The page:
Since liposomal vitamin C has become known about 10 years ago in Europe, too, and has been used with great success, many suppliers and producers set out to make other liposomal drinks. The term “liposomal” alone seems to have acquired a magical value.
But, which other liposomal products are useful? Here is our answer
and some clarification.
The problem with vitamin C in oral and conventional administration in the form of tablets and capsules or liquids is its bioavailability. Because of its poor bioavailability, vitamin C could previously only be administered intravenously in high doses to achieve a correspondingly high blood saturation.
However, research showed that it was possible to create vitamin C in liposomal form so that it could be administered to the body in high doses without “needle and drip.” The downside was that the production of genuine liposomal vitamin C was complex, involved nanotechnolgy, and therefore, was relatively expensive. But it was a breakthrough, and so, liposomal vitamin C became popular.
It was now possible to circumvent the poor bioavailability of the conventional form and achieve the desired blood saturation without infusion. Especially in alternative cancer therapy, high blood saturation is very important. It has been shown that the organism utilized the liposomal form even better than with the administration of an infusion.
Liposomal vitamin C has proven itself on the market. With its commercial success, it was not long before various suppliers began to manufacture other liposomal products as well, resulting in the following list of beverages:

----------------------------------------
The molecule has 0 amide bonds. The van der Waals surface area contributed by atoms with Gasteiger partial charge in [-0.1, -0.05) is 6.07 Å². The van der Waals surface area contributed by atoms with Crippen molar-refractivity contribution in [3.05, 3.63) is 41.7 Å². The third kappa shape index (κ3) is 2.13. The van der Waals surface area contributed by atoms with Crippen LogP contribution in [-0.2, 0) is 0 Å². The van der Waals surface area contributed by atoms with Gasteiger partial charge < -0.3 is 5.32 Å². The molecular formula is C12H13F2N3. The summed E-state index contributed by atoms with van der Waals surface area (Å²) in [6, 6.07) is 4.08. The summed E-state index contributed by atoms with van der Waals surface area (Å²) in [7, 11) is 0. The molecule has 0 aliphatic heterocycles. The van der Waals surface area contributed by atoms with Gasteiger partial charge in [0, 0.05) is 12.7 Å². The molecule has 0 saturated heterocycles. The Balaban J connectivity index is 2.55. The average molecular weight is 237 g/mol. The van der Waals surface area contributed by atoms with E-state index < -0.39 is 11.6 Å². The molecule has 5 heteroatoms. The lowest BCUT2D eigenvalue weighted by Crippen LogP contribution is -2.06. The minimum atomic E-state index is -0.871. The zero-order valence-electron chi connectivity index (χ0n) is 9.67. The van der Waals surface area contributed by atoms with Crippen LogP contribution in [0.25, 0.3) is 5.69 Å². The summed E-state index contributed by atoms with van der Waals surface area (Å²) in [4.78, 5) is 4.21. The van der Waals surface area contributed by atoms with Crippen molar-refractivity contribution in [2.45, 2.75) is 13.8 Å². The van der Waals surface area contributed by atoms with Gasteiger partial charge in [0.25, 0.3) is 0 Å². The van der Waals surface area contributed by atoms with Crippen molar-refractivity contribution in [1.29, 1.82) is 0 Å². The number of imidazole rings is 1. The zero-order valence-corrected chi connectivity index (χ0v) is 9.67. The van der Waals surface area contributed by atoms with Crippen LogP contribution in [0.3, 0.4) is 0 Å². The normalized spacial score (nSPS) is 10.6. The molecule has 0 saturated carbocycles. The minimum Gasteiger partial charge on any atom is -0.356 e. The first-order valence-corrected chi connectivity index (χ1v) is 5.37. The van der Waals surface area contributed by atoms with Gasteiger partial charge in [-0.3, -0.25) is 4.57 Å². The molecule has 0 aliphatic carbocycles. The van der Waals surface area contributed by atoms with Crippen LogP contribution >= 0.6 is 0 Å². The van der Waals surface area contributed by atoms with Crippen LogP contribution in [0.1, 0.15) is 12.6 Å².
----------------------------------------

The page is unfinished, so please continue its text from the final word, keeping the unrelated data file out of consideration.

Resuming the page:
Even liposomal iron is now offered… That is a bit scary if considering what an iron overload (hemochromatosis) can lead to. Zinc can also be easily overdosed, resulting in zinc intoxication. Since there is an interaction between zinc and copper, zinc intoxication can lead to copper deficiency, which in turn can lead to anemia and nerve damage.
Only with glutathione and its equally low bioavailability, things look a little different. In this special case, properly dosed liposomal glutathione may be appropriate. However, it is to be noted that vitamin C already stimulates the body’s own glutathione production and thus raises its level. Therefore, this application remains somewhat questionable.
Turmeric, too, is difficult for our organism to utilize, but since it is a very inexpensive natural remedy (500 capsules at about EUR 50 from organic cultivation), a higher intake can make up for the poor bioavailability. 500 capsules last for more than 100 days, so, in our opinion, there is no apparent need for its liposomal form.
By contrast, vitamin B, zinc, vitamin D3, and magnesium are very well absorbed by the body in the normal form in food or by supplements. No liposomal form is needed, but still, these expensive products sell despite their possible harmfulness and so, they are here to stay. However, any serious suppliers should distance themselves from these offerings made for purely commercial reasons without health benefit, cashing in on people’s lack of knowledge. Will this ever stop, or will ‘liposomal vegetables’ or ‘liposomal bananas’ be available someday?
We, too, make a living selling our liposomal products with expenses we have to cover.
But we decidedly refrain from producing useless liposomal forms just to improve our balance. Therefore, we limit ourselves to 2 liposomal variants of vitamin C: 1) high-dose liposomal vitamin C with synthetic ascorbic acid; 2) natural liposomal vitamin C with all minerals and flavonoids from the acerola cherry.